Do we have a moral obligation to care about our students’ futures?
By Leonard Cassuto (Fordham)
We can all agree, I expect, that the practical goal of graduate education is placement of graduates. But what does “placement” mean? Academics use the word without thinking much about it.
We can learn a lot about a practice by looking closely at how we describe it. Bruce Burgett and Glenn Hendler, editors of the 2007 book Keywords for American Cultural Studies, say the study of such words shows “the way we think about the work we do.” Looking at the “genealogies” of keywords then, we can see not only where those words come from but also how they structure fields of inquiry, and where future thinking may go in those fields.
“Placement” is a great keyword for Continue reading “Keyword: Placement”
Where is higher education headed?
by Keith Williams (U Virginia)
I was there when it happened. And for the record: I did object. I was but a teaching assistant; the decision was not mine. The decision was to replace the pendulums and other demonstration gizmos in the undergraduate physics teaching laboratory with computers and software.
To be sure, the change would be convenient: no more time-consuming preparation of experiments, no more lectures on how to make demonstrations work, no more disinclined planes or springs sprung too far. This was cutting-edge. The students would love it. Students like computers. And aren’t computers the future? Don’t we need to get with the times and prepare students for the information age?
With great reluctance, I packed up the Continue reading “A Technological Cloud Hangs Over Higher Education”
What have you learned about life?
By Jon T. Coleman (Notre Dame)
To rise in academe and reach the high ground where review committees stop questioning your record and deans quit pondering your trajectory, where students applaud when you close out the semester with your lecture on the War of 1812 and Stephen Colbert invites you on his Report to plug your book, one must cultivate an entry-level superpower.
Save your supersonic speed, your laser-beam eyeballs, and your ability to communicate with sea life for emergencies and holiday parties. Instead concentrate on blocking projectiles. To get a job, to surmount third-year review, to receive tenure, to advance to full professorship, to merit a Wikipedia page that you didn’t write yourself, all you need to be is bulletproof. And if you want a Kevlar career, do as I say, not as I did. For while I excelled at thwarting some bullets, I had zero talent for dodging the countless shots I administered to myself.
As with most things scholastic, bulletproofing starts Continue reading “Not Quite Bulletproof”
Are we preparing students for the professional world?
by Dan Shapiro (Penn State)
You were one of only a handful of candidates we invited to campus. We wanted to like you.
Hell, I wanted to love you. I am your potential future chair. When I became chair, I knew that bringing in strong faculty members was my best chance to leave a mark on the department and the college. I also knew that job searches were a drag on the little boat I would be trying to navigate through waters strewn with budget cuts, increased teaching loads, and fussy-somewhat-overworked faculty members. So I wanted the search to be over and for you to be here already.
But then your job talk started and my throat went dry and I felt that thumping in my temples.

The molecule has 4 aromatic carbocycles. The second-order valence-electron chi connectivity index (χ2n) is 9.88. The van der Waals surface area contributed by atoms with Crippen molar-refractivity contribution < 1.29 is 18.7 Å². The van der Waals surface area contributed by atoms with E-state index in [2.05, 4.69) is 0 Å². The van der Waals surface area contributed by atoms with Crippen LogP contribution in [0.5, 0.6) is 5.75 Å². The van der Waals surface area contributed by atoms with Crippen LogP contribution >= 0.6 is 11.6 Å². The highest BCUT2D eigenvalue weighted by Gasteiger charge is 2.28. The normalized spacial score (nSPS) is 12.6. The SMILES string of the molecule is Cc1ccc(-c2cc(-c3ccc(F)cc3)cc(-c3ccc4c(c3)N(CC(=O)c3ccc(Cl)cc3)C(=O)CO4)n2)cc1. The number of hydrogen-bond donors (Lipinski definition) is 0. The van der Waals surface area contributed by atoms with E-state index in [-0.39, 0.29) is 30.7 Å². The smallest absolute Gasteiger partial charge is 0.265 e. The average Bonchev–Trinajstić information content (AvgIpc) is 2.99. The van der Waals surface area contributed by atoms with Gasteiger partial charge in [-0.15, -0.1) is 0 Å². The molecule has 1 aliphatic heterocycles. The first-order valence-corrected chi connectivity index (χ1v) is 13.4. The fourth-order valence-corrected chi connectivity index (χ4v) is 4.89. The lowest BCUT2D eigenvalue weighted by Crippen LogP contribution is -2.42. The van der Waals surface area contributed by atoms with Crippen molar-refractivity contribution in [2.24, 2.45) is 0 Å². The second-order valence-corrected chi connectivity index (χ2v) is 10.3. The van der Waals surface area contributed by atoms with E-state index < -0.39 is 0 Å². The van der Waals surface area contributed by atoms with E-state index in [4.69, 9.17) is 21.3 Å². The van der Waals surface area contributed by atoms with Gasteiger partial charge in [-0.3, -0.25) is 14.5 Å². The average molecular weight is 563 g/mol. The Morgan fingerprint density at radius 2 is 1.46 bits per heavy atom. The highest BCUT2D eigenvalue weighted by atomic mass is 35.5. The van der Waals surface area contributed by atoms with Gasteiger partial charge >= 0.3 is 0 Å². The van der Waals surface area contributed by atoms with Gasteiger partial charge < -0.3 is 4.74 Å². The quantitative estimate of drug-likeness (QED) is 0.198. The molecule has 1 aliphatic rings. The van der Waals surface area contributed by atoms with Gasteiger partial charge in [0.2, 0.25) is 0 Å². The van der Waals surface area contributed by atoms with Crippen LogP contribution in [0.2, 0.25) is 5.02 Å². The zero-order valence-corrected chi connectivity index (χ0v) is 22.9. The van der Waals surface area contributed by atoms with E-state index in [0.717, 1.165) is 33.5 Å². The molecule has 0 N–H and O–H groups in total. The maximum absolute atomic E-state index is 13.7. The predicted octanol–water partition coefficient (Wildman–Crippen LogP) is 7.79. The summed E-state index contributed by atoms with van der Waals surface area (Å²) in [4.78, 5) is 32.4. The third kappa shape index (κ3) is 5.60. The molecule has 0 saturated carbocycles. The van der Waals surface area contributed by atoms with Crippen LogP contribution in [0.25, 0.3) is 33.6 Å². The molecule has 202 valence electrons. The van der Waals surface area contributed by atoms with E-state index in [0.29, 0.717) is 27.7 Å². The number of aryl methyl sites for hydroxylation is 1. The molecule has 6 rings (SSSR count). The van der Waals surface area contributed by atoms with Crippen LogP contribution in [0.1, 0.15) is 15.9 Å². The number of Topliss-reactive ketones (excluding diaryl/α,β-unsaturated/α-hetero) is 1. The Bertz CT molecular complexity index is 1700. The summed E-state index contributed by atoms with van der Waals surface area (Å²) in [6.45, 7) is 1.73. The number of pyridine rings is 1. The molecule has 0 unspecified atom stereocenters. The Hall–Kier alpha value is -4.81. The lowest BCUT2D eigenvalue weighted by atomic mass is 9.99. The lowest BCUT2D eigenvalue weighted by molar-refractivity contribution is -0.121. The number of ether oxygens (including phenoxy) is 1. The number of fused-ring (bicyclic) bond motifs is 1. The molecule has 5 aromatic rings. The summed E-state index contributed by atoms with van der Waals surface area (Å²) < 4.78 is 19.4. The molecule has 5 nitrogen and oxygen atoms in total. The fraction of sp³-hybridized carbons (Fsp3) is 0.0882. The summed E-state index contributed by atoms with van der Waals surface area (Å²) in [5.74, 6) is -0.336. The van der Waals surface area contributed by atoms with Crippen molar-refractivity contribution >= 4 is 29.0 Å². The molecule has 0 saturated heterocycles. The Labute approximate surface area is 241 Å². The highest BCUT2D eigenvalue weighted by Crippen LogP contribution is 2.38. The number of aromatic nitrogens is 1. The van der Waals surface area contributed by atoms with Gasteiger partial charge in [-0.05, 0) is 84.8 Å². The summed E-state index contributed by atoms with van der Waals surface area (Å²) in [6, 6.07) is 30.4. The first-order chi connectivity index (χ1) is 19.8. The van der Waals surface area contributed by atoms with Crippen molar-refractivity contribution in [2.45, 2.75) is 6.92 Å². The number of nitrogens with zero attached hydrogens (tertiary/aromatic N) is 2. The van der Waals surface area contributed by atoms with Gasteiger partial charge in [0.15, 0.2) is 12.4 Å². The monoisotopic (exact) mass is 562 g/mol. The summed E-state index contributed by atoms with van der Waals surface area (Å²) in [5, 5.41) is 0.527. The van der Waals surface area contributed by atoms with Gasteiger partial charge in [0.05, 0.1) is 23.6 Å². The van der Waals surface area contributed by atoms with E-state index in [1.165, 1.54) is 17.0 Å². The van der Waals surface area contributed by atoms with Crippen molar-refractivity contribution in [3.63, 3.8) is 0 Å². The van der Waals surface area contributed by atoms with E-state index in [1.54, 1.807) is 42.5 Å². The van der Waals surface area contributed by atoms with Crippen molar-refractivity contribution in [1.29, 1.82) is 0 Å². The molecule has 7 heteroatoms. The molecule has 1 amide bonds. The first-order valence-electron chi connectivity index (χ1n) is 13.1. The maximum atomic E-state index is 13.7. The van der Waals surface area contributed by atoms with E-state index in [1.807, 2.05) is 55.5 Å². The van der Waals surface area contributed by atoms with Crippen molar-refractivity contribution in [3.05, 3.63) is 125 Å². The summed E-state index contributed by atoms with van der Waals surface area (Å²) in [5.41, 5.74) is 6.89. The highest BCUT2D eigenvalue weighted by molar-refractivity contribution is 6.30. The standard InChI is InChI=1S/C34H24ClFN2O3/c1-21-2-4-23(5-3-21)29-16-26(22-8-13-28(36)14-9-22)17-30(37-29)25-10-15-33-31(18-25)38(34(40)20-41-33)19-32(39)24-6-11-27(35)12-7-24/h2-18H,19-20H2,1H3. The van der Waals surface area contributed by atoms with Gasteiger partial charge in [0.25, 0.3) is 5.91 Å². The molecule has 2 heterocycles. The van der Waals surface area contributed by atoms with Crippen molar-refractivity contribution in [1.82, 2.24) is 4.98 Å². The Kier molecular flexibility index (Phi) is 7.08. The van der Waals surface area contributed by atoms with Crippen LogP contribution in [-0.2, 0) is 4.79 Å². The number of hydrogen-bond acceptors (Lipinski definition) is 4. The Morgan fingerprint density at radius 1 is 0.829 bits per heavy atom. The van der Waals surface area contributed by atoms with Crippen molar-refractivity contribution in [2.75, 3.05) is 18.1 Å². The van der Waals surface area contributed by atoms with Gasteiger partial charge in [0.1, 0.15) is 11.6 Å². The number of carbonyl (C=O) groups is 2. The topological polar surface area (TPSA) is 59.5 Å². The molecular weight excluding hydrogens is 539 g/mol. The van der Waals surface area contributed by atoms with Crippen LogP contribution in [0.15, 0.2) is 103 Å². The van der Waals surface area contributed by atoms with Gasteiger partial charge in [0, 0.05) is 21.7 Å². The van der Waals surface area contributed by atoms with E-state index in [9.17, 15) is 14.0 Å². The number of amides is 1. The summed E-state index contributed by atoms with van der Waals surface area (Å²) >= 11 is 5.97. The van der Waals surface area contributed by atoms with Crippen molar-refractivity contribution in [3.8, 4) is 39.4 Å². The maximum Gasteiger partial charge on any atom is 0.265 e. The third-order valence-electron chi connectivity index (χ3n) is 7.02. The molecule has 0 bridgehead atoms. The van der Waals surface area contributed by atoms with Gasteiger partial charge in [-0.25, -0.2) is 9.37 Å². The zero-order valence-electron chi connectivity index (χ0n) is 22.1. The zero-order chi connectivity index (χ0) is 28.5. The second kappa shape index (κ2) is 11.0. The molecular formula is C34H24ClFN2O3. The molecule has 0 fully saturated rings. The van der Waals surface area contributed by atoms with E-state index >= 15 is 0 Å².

Grim job talks are a buzz kill. And let’s be clear, your problem was not Continue reading “Grim Job Talks Are a Buzz Kill”
What would you tell your grandchildren?
by Brooke Allen (Q4Colleges)
You and we have a common enemy: your parents.
This is just the natural order of things. Parents and children put each other through hell everywhere. Your dysfunctional family is no big deal.
Think about it. You imagine you are the center of the universe even though you can’t even wipe your own butt. Unless your parents sell you into slavery, you cost way more than you are worth. The reason babies are cute is because otherwise parents would kill them.
And your parents are the Devil incarnate. They are hell-bent on controlling you – telling you what to do, how to do it, and what to think. Even if by some miracle you feel your parents are not idiots it is only because they are good at manipulating you. If children were not dependent on their parents they would kill them. Continue reading “Perhaps Someday We Can Forgive Our Common Enemies”
What have you learned about teaching?
by David L. Kirp (Berkeley)
1. I was a second-year graduate student when I got hired – more years ago than I care to remember – for my first teaching job as an instructor of something called “expository writing.” Make up a course, I was told, there’s nothing to it. But even as I was ordering books and inventing paper topics for the unsuspecting freshmen, I just knew that everybody involved, especially the students, understood that the enterprise was farcical. What did I, barely lettered and entirely untrained, have to say to ferociously smart 18-year-olds? How long would it take before someone dropped the curtain to end the play?
As I approached the classroom that first day, I peered in at the 20 slouching bodies, then stared at Continue reading “Those Who Can’t: 27 Ways of Looking at a Classroom”
Who gets to be on top?
By Pamela Haag
Kurt Vonnegut’s son, Mark, wrote in his memoir The Eden Express that the best thing about graduating from college is that you can say what a pile of crap college is and “no one can accuse you of sour grapes.”
Mark attended Swarthmore College. I did too, graduating in 1988. I got a Ph.D. from Yale seven years later. My education might brand me as an “elite” today—the word has become an insult. But since I didn’t come from privilege, money, power, or connections, my story is a variation of what we used to celebrate, not ridicule, as upward mobility.
In my high school, I was one of a few Continue reading “Are Elite Colleges Worth It?”